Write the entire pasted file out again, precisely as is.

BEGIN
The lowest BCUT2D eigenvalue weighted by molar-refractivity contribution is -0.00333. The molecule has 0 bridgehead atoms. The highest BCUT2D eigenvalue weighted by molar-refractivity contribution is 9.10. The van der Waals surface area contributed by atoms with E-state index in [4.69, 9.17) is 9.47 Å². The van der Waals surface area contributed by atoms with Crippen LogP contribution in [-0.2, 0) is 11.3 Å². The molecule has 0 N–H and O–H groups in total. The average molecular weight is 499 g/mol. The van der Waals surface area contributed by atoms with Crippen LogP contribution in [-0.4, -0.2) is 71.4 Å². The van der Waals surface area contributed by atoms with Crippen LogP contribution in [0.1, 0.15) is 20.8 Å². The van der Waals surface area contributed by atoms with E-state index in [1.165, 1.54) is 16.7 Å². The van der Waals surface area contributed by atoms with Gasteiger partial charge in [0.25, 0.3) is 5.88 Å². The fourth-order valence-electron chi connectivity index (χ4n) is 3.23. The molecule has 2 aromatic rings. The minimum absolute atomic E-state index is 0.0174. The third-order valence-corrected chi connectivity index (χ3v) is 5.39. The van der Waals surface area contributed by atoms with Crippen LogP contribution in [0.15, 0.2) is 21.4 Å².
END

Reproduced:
The lowest BCUT2D eigenvalue weighted by molar-refractivity contribution is -0.00333. The molecule has 0 bridgehead atoms. The highest BCUT2D eigenvalue weighted by molar-refractivity contribution is 9.10. The van der Waals surface area contributed by atoms with E-state index in [4.69, 9.17) is 9.47 Å². The van der Waals surface area contributed by atoms with Crippen LogP contribution in [-0.2, 0) is 11.3 Å². The molecule has 0 N–H and O–H groups in total. The average molecular weight is 499 g/mol. The van der Waals surface area contributed by atoms with Crippen LogP contribution in [-0.4, -0.2) is 71.4 Å². The van der Waals surface area contributed by atoms with Crippen LogP contribution in [0.1, 0.15) is 20.8 Å². The van der Waals surface area contributed by atoms with E-state index in [1.165, 1.54) is 16.7 Å². The van der Waals surface area contributed by atoms with Gasteiger partial charge in [0.25, 0.3) is 5.88 Å². The fourth-order valence-electron chi connectivity index (χ4n) is 3.23. The molecule has 2 aromatic rings. The minimum absolute atomic E-state index is 0.0174. The third-order valence-corrected chi connectivity index (χ3v) is 5.39. The van der Waals surface area contributed by atoms with Crippen LogP contribution in [0.15, 0.2) is 21.4 Å².